(Reuters) - Staples Inc's
Shares of the company, which also reiterated its full-year profit and sales forecasts, rose 4.5 percent in early trading.
Staples outlined plans in September to close 30 stores in North America and 45 stores in Europe.
"These results indicate that Staples' restructuring plans are stemming the declines in the business," J.P. Morgan Securities analyst Christopher Horvers wrote in a client note.
Results from smaller rivals Office Depot Inc
Office supply chains are considered a good gauge of economic health because demand for their products is closely tied to white-collar employment rates.
Staples, whose shares were down 20 percent this year up to Tuesday, plans to tweak its product offering to boost sales as U.S. shoppers are increasingly choosing mobile computing devices such as tablets and e-readers over traditional computers.
"Customers that once only needed paper, ink and toner now need tablets and smartphones and technology accessories. (They) also want the convenience of mobile shopping and fast delivery," CEO Ronald Sargent said on a post-earnings conference call.
The company is building its online sales and mobile commerce businesses as it tries to fend off competition from online chains such as Amazon.com Inc
Sales at Staples have suffered as corporate customers and other shoppers cut back on discretionary spending in the weak global economy, forcing the chain to keep a tight lid on costs.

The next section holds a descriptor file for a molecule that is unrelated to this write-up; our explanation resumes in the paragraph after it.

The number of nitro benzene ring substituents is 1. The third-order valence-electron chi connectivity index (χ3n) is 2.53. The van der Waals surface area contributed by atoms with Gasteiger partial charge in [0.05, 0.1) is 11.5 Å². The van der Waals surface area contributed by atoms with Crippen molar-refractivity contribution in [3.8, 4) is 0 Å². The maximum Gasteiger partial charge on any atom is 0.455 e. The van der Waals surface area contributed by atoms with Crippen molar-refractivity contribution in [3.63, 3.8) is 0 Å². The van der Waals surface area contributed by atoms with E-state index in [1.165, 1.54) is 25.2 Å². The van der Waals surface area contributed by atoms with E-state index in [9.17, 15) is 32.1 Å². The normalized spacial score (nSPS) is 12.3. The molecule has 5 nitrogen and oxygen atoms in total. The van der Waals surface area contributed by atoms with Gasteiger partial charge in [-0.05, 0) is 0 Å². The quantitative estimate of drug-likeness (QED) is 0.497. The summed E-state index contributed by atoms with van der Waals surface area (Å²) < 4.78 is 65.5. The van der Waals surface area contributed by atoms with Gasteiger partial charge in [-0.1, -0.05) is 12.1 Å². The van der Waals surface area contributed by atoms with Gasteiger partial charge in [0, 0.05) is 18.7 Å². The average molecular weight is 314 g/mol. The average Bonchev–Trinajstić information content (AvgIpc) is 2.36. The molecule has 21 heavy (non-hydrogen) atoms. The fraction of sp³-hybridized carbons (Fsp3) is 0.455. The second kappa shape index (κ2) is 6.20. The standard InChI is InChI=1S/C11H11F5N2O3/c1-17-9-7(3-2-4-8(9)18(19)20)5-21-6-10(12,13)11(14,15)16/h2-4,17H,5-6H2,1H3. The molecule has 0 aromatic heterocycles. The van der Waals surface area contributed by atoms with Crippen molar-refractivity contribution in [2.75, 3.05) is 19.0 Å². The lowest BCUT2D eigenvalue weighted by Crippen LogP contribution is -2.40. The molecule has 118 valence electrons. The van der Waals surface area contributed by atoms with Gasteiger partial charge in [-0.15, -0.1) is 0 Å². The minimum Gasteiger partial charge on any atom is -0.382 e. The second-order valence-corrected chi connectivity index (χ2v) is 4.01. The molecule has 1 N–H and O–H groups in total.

But Staples reported North American delivery sales rose 1 percent in the third quarter even as retail sales remained flat. Overall sales fell about 2 percent to $6.35 billion.
Analysts on average were looking for revenue of $6.45 billion, according to Thomson Reuters I/B/E/S.
Staples' adjusted profit of 46 cents per share beat estimates by 1 cent per share, although restructuring costs took it to a net loss. The company incurred impairment and restructuring charges of about $840 million in the quarter.
The company posted a net loss of $596.3 million, or 89 cents per share, compared with a profit of $326.4 million, or 47 cents per share, a year earlier.
(Reporting by Ranjita Ganesan, Chris Peters in Bangalore and Dhanya Skariachan in New York; Editing by Don Sebastian, Rodney Joyce and Ted Kerr)